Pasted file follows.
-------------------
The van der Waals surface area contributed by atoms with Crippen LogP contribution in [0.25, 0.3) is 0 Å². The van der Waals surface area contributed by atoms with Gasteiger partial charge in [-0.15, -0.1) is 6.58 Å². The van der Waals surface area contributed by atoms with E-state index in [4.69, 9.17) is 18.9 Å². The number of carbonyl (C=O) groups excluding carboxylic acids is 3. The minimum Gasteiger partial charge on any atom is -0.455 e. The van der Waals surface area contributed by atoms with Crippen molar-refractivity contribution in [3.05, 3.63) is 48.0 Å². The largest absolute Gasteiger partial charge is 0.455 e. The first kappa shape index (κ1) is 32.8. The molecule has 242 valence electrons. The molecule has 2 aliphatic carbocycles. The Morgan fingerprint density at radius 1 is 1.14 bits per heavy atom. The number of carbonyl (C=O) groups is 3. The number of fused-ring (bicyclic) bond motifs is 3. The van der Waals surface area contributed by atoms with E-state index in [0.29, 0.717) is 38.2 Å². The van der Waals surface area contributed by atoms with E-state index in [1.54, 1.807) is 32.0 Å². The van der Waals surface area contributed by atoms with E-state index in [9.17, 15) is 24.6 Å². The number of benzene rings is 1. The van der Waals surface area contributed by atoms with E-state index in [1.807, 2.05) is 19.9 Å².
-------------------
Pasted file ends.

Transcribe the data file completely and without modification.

The van der Waals surface area contributed by atoms with Crippen LogP contribution in [0.25, 0.3) is 0 Å². The van der Waals surface area contributed by atoms with Gasteiger partial charge in [-0.15, -0.1) is 6.58 Å². The van der Waals surface area contributed by atoms with E-state index in [4.69, 9.17) is 18.9 Å². The number of carbonyl (C=O) groups excluding carboxylic acids is 3. The minimum Gasteiger partial charge on any atom is -0.455 e. The van der Waals surface area contributed by atoms with Crippen molar-refractivity contribution in [3.05, 3.63) is 48.0 Å². The largest absolute Gasteiger partial charge is 0.455 e. The first kappa shape index (κ1) is 32.8. The molecule has 242 valence electrons. The molecule has 2 aliphatic carbocycles. The Morgan fingerprint density at radius 1 is 1.14 bits per heavy atom. The number of carbonyl (C=O) groups is 3. The number of fused-ring (bicyclic) bond motifs is 3. The van der Waals surface area contributed by atoms with E-state index in [0.29, 0.717) is 38.2 Å². The van der Waals surface area contributed by atoms with E-state index in [1.54, 1.807) is 32.0 Å². The van der Waals surface area contributed by atoms with E-state index in [9.17, 15) is 24.6 Å². The number of benzene rings is 1. The van der Waals surface area contributed by atoms with E-state index in [1.807, 2.05) is 19.9 Å².